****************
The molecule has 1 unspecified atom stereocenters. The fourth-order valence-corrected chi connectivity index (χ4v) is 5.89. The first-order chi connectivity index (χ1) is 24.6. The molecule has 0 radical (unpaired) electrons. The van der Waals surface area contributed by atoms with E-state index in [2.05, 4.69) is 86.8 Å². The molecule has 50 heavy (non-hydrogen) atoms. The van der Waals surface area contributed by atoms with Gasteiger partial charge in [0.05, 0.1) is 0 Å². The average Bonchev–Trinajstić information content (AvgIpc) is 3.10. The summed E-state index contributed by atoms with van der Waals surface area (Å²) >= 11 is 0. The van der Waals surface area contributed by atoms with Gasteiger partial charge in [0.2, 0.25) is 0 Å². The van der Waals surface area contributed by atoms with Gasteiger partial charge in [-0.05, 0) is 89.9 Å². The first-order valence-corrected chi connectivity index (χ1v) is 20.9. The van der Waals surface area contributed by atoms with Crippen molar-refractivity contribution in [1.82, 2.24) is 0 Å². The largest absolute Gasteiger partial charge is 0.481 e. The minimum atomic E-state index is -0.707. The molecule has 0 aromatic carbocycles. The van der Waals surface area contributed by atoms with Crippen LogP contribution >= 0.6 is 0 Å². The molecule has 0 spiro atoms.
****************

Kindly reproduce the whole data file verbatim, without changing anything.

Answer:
The molecule has 1 unspecified atom stereocenters. The fourth-order valence-corrected chi connectivity index (χ4v) is 5.89. The first-order chi connectivity index (χ1) is 24.6. The molecule has 0 radical (unpaired) electrons. The van der Waals surface area contributed by atoms with E-state index in [2.05, 4.69) is 86.8 Å². The molecule has 50 heavy (non-hydrogen) atoms. The van der Waals surface area contributed by atoms with Gasteiger partial charge in [0.05, 0.1) is 0 Å². The average Bonchev–Trinajstić information content (AvgIpc) is 3.10. The summed E-state index contributed by atoms with van der Waals surface area (Å²) >= 11 is 0. The van der Waals surface area contributed by atoms with Gasteiger partial charge in [0.2, 0.25) is 0 Å². The van der Waals surface area contributed by atoms with Gasteiger partial charge in [-0.05, 0) is 89.9 Å². The first-order valence-corrected chi connectivity index (χ1v) is 20.9. The van der Waals surface area contributed by atoms with Crippen molar-refractivity contribution in [1.82, 2.24) is 0 Å². The largest absolute Gasteiger partial charge is 0.481 e. The minimum atomic E-state index is -0.707. The molecule has 0 aromatic carbocycles. The van der Waals surface area contributed by atoms with Crippen LogP contribution >= 0.6 is 0 Å². The molecule has 0 spiro atoms.